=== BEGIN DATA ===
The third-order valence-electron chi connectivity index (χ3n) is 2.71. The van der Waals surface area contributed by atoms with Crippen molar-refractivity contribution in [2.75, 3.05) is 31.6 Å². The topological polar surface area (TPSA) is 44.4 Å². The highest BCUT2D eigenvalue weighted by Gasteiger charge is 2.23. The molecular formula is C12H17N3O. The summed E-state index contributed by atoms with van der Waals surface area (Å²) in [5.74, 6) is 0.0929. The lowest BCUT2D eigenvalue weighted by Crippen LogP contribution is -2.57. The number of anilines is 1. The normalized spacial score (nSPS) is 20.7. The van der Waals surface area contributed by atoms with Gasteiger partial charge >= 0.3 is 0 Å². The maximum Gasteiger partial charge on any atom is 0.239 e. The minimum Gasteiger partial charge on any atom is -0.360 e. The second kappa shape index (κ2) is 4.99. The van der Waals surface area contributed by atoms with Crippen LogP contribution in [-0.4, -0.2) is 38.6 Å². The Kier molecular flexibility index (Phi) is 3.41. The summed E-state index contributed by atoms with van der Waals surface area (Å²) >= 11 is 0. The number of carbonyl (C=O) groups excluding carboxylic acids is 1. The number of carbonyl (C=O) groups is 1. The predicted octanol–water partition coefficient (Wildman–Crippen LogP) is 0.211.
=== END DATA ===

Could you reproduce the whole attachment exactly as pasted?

The third-order valence-electron chi connectivity index (χ3n) is 2.71. The van der Waals surface area contributed by atoms with Crippen molar-refractivity contribution in [2.75, 3.05) is 31.6 Å². The topological polar surface area (TPSA) is 44.4 Å². The highest BCUT2D eigenvalue weighted by Gasteiger charge is 2.23. The molecular formula is C12H17N3O. The summed E-state index contributed by atoms with van der Waals surface area (Å²) in [5.74, 6) is 0.0929. The lowest BCUT2D eigenvalue weighted by Crippen LogP contribution is -2.57. The number of anilines is 1. The normalized spacial score (nSPS) is 20.7. The van der Waals surface area contributed by atoms with Gasteiger partial charge >= 0.3 is 0 Å². The maximum Gasteiger partial charge on any atom is 0.239 e. The minimum Gasteiger partial charge on any atom is -0.360 e. The second kappa shape index (κ2) is 4.99. The van der Waals surface area contributed by atoms with Crippen LogP contribution in [-0.4, -0.2) is 38.6 Å². The Kier molecular flexibility index (Phi) is 3.41. The summed E-state index contributed by atoms with van der Waals surface area (Å²) >= 11 is 0. The number of carbonyl (C=O) groups excluding carboxylic acids is 1. The number of carbonyl (C=O) groups is 1. The predicted octanol–water partition coefficient (Wildman–Crippen LogP) is 0.211.